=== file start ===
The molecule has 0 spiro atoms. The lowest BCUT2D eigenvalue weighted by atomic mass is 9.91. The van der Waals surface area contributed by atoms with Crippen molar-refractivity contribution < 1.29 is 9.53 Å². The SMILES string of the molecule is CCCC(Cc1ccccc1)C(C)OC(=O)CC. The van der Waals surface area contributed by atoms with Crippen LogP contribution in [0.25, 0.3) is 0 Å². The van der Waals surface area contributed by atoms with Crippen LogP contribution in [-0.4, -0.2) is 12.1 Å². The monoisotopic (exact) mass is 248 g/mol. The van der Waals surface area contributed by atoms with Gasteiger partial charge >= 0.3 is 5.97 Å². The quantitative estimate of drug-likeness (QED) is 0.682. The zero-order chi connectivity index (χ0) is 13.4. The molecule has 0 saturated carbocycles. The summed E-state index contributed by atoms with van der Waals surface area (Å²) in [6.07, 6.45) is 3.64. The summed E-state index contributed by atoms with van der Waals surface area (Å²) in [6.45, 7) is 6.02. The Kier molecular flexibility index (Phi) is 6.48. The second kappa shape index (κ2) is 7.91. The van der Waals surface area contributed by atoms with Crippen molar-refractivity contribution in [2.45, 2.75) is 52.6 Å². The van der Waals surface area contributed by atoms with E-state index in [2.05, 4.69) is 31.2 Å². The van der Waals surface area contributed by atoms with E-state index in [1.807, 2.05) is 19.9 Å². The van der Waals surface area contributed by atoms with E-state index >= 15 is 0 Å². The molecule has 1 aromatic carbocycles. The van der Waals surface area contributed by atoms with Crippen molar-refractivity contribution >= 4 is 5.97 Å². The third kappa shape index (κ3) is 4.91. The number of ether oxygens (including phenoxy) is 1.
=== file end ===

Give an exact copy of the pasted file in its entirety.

The molecule has 0 spiro atoms. The lowest BCUT2D eigenvalue weighted by atomic mass is 9.91. The van der Waals surface area contributed by atoms with Crippen molar-refractivity contribution < 1.29 is 9.53 Å². The SMILES string of the molecule is CCCC(Cc1ccccc1)C(C)OC(=O)CC. The van der Waals surface area contributed by atoms with Crippen LogP contribution in [0.25, 0.3) is 0 Å². The van der Waals surface area contributed by atoms with Crippen LogP contribution in [-0.4, -0.2) is 12.1 Å². The monoisotopic (exact) mass is 248 g/mol. The van der Waals surface area contributed by atoms with Gasteiger partial charge >= 0.3 is 5.97 Å². The quantitative estimate of drug-likeness (QED) is 0.682. The zero-order chi connectivity index (χ0) is 13.4. The molecule has 0 saturated carbocycles. The summed E-state index contributed by atoms with van der Waals surface area (Å²) in [6.07, 6.45) is 3.64. The summed E-state index contributed by atoms with van der Waals surface area (Å²) in [6.45, 7) is 6.02. The Kier molecular flexibility index (Phi) is 6.48. The second kappa shape index (κ2) is 7.91. The van der Waals surface area contributed by atoms with Crippen molar-refractivity contribution in [2.45, 2.75) is 52.6 Å². The van der Waals surface area contributed by atoms with E-state index in [2.05, 4.69) is 31.2 Å². The van der Waals surface area contributed by atoms with E-state index in [1.807, 2.05) is 19.9 Å². The van der Waals surface area contributed by atoms with E-state index >= 15 is 0 Å². The molecule has 1 aromatic carbocycles. The van der Waals surface area contributed by atoms with Crippen molar-refractivity contribution >= 4 is 5.97 Å². The third kappa shape index (κ3) is 4.91. The number of ether oxygens (including phenoxy) is 1.